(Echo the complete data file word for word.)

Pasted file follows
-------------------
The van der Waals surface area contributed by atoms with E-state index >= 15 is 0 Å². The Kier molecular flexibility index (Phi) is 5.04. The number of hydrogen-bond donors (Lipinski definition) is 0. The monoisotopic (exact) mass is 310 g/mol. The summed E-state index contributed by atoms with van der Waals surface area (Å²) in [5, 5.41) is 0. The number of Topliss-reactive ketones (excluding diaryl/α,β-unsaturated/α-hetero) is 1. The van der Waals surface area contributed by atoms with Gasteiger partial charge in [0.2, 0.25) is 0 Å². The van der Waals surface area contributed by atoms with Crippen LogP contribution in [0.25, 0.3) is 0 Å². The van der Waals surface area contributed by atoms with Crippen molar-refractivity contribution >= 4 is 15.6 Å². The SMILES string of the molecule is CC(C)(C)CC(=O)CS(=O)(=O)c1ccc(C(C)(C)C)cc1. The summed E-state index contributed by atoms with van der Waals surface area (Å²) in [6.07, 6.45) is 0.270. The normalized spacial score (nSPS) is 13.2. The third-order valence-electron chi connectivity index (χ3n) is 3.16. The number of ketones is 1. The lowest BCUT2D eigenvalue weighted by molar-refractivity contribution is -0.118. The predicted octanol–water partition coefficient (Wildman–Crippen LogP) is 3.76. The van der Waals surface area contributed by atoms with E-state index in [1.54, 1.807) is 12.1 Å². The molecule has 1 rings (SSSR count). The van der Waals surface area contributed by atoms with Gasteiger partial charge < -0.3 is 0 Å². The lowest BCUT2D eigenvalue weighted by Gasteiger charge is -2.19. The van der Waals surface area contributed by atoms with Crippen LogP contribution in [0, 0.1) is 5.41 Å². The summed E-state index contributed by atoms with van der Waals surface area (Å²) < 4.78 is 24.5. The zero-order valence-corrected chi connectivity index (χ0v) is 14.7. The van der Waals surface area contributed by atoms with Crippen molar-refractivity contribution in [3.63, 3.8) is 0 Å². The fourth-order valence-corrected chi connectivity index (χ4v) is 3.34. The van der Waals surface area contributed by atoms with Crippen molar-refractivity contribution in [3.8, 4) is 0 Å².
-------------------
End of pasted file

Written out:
The van der Waals surface area contributed by atoms with E-state index >= 15 is 0 Å². The Kier molecular flexibility index (Phi) is 5.04. The number of hydrogen-bond donors (Lipinski definition) is 0. The monoisotopic (exact) mass is 310 g/mol. The summed E-state index contributed by atoms with van der Waals surface area (Å²) in [5, 5.41) is 0. The number of Topliss-reactive ketones (excluding diaryl/α,β-unsaturated/α-hetero) is 1. The van der Waals surface area contributed by atoms with Gasteiger partial charge in [0.2, 0.25) is 0 Å². The van der Waals surface area contributed by atoms with Crippen LogP contribution in [0.25, 0.3) is 0 Å². The van der Waals surface area contributed by atoms with Crippen molar-refractivity contribution >= 4 is 15.6 Å². The SMILES string of the molecule is CC(C)(C)CC(=O)CS(=O)(=O)c1ccc(C(C)(C)C)cc1. The summed E-state index contributed by atoms with van der Waals surface area (Å²) in [6.07, 6.45) is 0.270. The normalized spacial score (nSPS) is 13.2. The third-order valence-electron chi connectivity index (χ3n) is 3.16. The number of ketones is 1. The lowest BCUT2D eigenvalue weighted by molar-refractivity contribution is -0.118. The predicted octanol–water partition coefficient (Wildman–Crippen LogP) is 3.76. The van der Waals surface area contributed by atoms with E-state index in [1.54, 1.807) is 12.1 Å². The molecule has 1 rings (SSSR count). The van der Waals surface area contributed by atoms with Gasteiger partial charge < -0.3 is 0 Å². The lowest BCUT2D eigenvalue weighted by Gasteiger charge is -2.19. The van der Waals surface area contributed by atoms with Crippen LogP contribution in [0, 0.1) is 5.41 Å². The summed E-state index contributed by atoms with van der Waals surface area (Å²) < 4.78 is 24.5. The zero-order valence-corrected chi connectivity index (χ0v) is 14.7. The van der Waals surface area contributed by atoms with Crippen molar-refractivity contribution in [3.63, 3.8) is 0 Å². The fourth-order valence-corrected chi connectivity index (χ4v) is 3.34. The van der Waals surface area contributed by atoms with Crippen molar-refractivity contribution in [3.8, 4) is 0 Å².